The Joint Commission has issued Sentinel Event Alert (SEA) 58 focused on inadequate hand-off communication and its potential to result in adverse events, causing harm to patients.

According to the alert, “Inadequate hand-off communication is a contributing factor to adverse events, including many types of sentinel events. The Joint Commission’s sentinel event database includes reports of inadequate hand-off communication causing adverse events, including wrong-site surgery, delay in treatment, falls, and medication errors. A study released in 2016 estimated that communication failures in U.S. hospitals and medical practices were responsible at least in part for 30 percent of all malpractice claims, resulting in 1,744 deaths and $1.7 billion in malpractice costs over five years.”

Because communication is such a common problem during hand-off communication, TJC established PC.02.02.01 EP 2, which requires that: The organization’s process for hand-off communication provides for the opportunity for discussion between the giver and receiver of patient information. Note: Such information may include the patient’s condition, care, treatment, medications, services, and any recent or anticipated changes to any of these.

Hand-off Communication and Patient Safety

The Joint Commission Center for Transforming Healthcare defines a handoff as the “real-time process of passing patient-specific information from one caregiver to another or from one team of caregivers to another.” The purpose of hand-off communication is to ensure continuity and safety in patient care.

SEA 58 explains that “potential for patient harm – from the minor to the severe – is introduced when the receiver gets information that is inaccurate, incomplete, not timely, misinterpreted, or otherwise not what is needed.” Factors such as provider training, language barriers, and incomplete documentation can contribute to communication failures during patient handoffs.

How Healthcare Organizations Can Achieve Successful Handoffs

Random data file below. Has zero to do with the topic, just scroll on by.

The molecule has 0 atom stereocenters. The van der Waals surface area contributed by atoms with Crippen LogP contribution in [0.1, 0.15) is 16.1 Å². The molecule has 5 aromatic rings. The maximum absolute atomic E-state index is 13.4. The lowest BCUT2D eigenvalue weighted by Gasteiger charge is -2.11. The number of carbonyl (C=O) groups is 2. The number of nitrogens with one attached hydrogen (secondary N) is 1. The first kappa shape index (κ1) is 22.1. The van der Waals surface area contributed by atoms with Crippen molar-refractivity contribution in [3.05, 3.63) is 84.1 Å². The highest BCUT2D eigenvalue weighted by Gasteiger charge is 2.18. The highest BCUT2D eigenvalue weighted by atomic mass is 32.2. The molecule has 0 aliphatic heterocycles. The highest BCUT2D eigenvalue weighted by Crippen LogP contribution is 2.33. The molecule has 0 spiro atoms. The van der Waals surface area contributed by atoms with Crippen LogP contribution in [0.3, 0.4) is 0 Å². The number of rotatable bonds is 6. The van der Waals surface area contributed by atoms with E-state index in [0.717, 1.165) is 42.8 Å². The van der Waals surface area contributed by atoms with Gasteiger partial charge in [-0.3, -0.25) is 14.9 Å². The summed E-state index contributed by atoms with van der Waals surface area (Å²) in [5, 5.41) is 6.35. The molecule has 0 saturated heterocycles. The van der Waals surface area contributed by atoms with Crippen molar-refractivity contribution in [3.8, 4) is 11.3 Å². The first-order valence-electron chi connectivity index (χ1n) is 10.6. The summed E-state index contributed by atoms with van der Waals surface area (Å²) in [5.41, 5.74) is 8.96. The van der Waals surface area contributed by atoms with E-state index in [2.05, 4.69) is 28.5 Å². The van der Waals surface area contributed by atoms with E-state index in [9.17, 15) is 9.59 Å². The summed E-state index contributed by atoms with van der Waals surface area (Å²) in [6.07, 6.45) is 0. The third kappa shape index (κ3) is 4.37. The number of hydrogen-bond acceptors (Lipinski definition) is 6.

While inadequate hand-off communication has the potential to lead to patient harm, efforts and programs dedicated to successful patient handoffs can significantly improve patient safety. SEA 58 recommends the following actions for healthcare organizations:

  1. Demonstrate leadership’s commitment to successful hand-offs and other aspects of a safety culture.
  2. Standardize critical content to be communicated by the sender during a handoff – both verbally (preferably face to face) and in written form. Make sure to cover everything needed to safely care for the patient in a timely fashion. Standardize tools and methods (forms, templates, checklists, protocols, mnemonics, etc.) to communicate to receivers.
  3. Conduct face-to-face hand-off communication and sign-outs between senders and receivers in locations free from interruptions, and include multidisciplinary team members and the patient and family, as appropriate.
  4. Standardize training on how to conduct a successful hand-off – from both the standpoint of the sender and receiver.
  5. Use electronic health record (EHR) capabilities and other technologies — such as apps, patient portals and telehealth — to enhance hand-offs between senders and receivers.
  6. Monitor the success of interventions to improve hand-off communication, and use the lessons to drive improvement.
  7. Sustain and spread best practices in handoffs, and make high-quality hand-offs a cultural priority.

In addition, TJC has published an infographic of tips to help all care givers achieve successful hand-offs.

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